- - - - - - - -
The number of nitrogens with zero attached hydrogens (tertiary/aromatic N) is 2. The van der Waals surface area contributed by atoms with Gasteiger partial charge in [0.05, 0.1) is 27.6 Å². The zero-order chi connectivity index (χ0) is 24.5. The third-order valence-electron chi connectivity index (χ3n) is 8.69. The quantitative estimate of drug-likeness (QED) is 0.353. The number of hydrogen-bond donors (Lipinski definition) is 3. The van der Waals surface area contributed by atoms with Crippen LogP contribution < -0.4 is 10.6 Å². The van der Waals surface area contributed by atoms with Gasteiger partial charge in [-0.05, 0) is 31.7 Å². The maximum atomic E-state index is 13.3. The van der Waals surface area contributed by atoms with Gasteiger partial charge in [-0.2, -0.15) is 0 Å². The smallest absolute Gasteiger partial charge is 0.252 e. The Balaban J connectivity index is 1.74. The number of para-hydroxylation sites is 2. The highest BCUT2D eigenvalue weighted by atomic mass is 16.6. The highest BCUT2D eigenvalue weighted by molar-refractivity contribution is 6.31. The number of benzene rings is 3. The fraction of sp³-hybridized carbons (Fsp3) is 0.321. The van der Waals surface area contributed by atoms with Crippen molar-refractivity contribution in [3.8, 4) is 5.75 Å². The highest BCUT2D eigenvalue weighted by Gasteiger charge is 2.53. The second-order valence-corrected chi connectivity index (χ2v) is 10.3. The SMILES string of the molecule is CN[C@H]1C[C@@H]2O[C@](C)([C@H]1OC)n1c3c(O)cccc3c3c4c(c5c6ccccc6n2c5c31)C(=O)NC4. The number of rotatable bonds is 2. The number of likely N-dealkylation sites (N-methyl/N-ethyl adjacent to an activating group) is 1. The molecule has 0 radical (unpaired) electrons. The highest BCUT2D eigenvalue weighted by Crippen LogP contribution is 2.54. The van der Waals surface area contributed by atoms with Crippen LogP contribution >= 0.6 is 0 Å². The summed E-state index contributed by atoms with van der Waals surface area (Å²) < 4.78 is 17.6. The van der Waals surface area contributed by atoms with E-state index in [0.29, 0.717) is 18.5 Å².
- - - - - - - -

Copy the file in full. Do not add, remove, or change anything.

The number of nitrogens with zero attached hydrogens (tertiary/aromatic N) is 2. The van der Waals surface area contributed by atoms with Gasteiger partial charge in [0.05, 0.1) is 27.6 Å². The zero-order chi connectivity index (χ0) is 24.5. The third-order valence-electron chi connectivity index (χ3n) is 8.69. The quantitative estimate of drug-likeness (QED) is 0.353. The number of hydrogen-bond donors (Lipinski definition) is 3. The van der Waals surface area contributed by atoms with Crippen LogP contribution < -0.4 is 10.6 Å². The van der Waals surface area contributed by atoms with Gasteiger partial charge in [-0.05, 0) is 31.7 Å². The maximum atomic E-state index is 13.3. The van der Waals surface area contributed by atoms with Gasteiger partial charge in [-0.2, -0.15) is 0 Å². The smallest absolute Gasteiger partial charge is 0.252 e. The Balaban J connectivity index is 1.74. The number of para-hydroxylation sites is 2. The highest BCUT2D eigenvalue weighted by atomic mass is 16.6. The highest BCUT2D eigenvalue weighted by molar-refractivity contribution is 6.31. The number of benzene rings is 3. The fraction of sp³-hybridized carbons (Fsp3) is 0.321. The van der Waals surface area contributed by atoms with Crippen molar-refractivity contribution in [3.8, 4) is 5.75 Å². The highest BCUT2D eigenvalue weighted by Gasteiger charge is 2.53. The second-order valence-corrected chi connectivity index (χ2v) is 10.3. The SMILES string of the molecule is CN[C@H]1C[C@@H]2O[C@](C)([C@H]1OC)n1c3c(O)cccc3c3c4c(c5c6ccccc6n2c5c31)C(=O)NC4. The number of rotatable bonds is 2. The number of likely N-dealkylation sites (N-methyl/N-ethyl adjacent to an activating group) is 1. The molecule has 0 radical (unpaired) electrons. The highest BCUT2D eigenvalue weighted by Crippen LogP contribution is 2.54. The van der Waals surface area contributed by atoms with Crippen LogP contribution >= 0.6 is 0 Å². The summed E-state index contributed by atoms with van der Waals surface area (Å²) < 4.78 is 17.6. The van der Waals surface area contributed by atoms with E-state index in [0.29, 0.717) is 18.5 Å².